The woman in the row behind me says
that her arthritis feels like her hands are
in hot tallow. Her husband says he hasn’t
smelled a thing since the wedding in Victoria.
A nerve is pressing on his sinus cavity.
“They could operate but who needs it?”
The small lady next to him, the one whose
back pack smacked me in the head as
she entered, says she can’t taste anything
because of her allergies. Or is it her
sensitivity to lactose? No matter. It’s so
bad that whatever tastes do penetrate
the mists are simply too intense to
bear. I know the feeling. On the field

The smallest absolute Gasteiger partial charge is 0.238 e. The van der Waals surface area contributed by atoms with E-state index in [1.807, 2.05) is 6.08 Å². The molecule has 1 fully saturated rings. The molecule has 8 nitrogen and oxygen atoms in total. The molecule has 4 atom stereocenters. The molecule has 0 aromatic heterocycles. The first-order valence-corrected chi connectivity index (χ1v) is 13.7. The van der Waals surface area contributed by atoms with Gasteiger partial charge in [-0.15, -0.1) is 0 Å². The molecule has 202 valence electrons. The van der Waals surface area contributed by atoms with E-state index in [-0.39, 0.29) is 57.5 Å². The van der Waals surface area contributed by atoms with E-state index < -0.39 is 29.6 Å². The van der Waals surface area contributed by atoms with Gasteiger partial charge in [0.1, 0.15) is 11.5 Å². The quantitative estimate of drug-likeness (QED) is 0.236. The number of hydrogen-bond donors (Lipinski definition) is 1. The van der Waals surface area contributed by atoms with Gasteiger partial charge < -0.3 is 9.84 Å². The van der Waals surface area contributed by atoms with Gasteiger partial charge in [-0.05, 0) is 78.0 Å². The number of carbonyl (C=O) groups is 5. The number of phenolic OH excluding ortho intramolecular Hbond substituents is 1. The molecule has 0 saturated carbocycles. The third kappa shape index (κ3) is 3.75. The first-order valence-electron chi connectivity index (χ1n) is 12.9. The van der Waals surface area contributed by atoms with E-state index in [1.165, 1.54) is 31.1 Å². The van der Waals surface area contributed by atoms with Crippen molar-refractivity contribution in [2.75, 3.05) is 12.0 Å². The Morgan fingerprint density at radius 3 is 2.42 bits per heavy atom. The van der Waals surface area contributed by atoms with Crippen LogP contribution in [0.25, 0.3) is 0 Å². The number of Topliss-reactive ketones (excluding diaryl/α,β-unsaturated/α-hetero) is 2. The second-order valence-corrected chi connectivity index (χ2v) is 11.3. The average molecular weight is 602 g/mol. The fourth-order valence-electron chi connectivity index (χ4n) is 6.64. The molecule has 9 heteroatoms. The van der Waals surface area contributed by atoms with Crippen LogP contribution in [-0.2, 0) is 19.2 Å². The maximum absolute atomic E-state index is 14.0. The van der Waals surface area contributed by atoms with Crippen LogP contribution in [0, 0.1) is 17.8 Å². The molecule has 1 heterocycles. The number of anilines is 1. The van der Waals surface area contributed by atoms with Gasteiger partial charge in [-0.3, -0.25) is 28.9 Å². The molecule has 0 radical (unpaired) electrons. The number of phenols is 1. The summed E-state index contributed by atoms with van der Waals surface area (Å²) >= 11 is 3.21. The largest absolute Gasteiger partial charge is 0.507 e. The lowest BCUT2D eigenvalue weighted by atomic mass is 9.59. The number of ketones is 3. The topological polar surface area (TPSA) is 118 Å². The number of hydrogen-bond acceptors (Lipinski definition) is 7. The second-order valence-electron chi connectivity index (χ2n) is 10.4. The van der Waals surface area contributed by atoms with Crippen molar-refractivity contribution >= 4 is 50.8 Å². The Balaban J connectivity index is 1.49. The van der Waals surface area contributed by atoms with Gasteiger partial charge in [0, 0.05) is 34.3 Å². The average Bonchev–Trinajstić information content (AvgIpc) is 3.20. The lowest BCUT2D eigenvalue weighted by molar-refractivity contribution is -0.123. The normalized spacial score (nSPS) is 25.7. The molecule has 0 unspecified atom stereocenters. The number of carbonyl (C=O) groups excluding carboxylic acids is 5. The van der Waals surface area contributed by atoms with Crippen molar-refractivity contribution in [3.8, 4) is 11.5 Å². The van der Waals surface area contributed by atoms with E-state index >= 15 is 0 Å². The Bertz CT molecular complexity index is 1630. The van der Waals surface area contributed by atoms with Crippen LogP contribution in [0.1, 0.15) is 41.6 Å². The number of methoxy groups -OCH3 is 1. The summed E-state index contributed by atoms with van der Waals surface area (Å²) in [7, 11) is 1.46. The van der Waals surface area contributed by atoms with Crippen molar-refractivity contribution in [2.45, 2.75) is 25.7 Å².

the shortstop takes a strike. “Another
ball,” says I Can’t Taste. “This pitcher
is wild.” The batter turns the next
pitch around, lining out into the glove of
the centre fielder for the second out.
“Another hit,” chirps up Arthritis.
“They’ll have to take him out now.”
Two pitches later, the runner on second
lights out for third, beating the catcher’s
peg by a good half second. “He never
had a chance,” clucks Taste Lady. “Do
you want to go? I’ve seen enough.”
And so the three of them decamp in
the middle of the sixth with the score
tied and the go-ahead run on third. They
seem very happy as they disappear into
a late-summer night, searching for their cars.
Without smell. Without taste. With arthritis.